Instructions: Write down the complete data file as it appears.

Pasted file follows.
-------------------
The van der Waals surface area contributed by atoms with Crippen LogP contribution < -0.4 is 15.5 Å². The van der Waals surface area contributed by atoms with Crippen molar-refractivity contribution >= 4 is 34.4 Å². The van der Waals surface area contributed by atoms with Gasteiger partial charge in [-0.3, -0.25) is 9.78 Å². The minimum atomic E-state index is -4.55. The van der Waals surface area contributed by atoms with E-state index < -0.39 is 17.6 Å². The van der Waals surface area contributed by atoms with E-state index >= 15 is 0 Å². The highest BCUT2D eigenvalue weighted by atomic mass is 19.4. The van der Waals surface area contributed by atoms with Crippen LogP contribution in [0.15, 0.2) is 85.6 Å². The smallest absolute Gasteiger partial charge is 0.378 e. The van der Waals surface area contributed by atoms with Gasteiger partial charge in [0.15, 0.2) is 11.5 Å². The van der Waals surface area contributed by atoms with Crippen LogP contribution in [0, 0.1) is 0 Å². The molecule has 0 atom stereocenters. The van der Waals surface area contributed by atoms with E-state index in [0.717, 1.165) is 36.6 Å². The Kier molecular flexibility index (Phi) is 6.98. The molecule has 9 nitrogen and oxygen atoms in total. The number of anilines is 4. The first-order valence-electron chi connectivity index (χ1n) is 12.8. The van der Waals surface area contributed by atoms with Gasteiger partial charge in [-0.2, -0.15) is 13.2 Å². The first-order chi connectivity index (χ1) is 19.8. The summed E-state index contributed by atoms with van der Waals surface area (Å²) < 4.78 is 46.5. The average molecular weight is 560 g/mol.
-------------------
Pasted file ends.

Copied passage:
The van der Waals surface area contributed by atoms with Crippen LogP contribution < -0.4 is 15.5 Å². The van der Waals surface area contributed by atoms with Crippen molar-refractivity contribution >= 4 is 34.4 Å². The van der Waals surface area contributed by atoms with Gasteiger partial charge in [-0.3, -0.25) is 9.78 Å². The minimum atomic E-state index is -4.55. The van der Waals surface area contributed by atoms with E-state index < -0.39 is 17.6 Å². The van der Waals surface area contributed by atoms with E-state index >= 15 is 0 Å². The highest BCUT2D eigenvalue weighted by atomic mass is 19.4. The van der Waals surface area contributed by atoms with Crippen LogP contribution in [0.15, 0.2) is 85.6 Å². The smallest absolute Gasteiger partial charge is 0.378 e. The van der Waals surface area contributed by atoms with Gasteiger partial charge in [0.15, 0.2) is 11.5 Å². The van der Waals surface area contributed by atoms with Crippen LogP contribution in [0, 0.1) is 0 Å². The molecule has 0 atom stereocenters. The van der Waals surface area contributed by atoms with E-state index in [0.717, 1.165) is 36.6 Å². The Kier molecular flexibility index (Phi) is 6.98. The molecule has 9 nitrogen and oxygen atoms in total. The number of anilines is 4. The first-order valence-electron chi connectivity index (χ1n) is 12.8. The van der Waals surface area contributed by atoms with Gasteiger partial charge in [-0.2, -0.15) is 13.2 Å². The first-order chi connectivity index (χ1) is 19.8. The summed E-state index contributed by atoms with van der Waals surface area (Å²) < 4.78 is 46.5. The average molecular weight is 560 g/mol.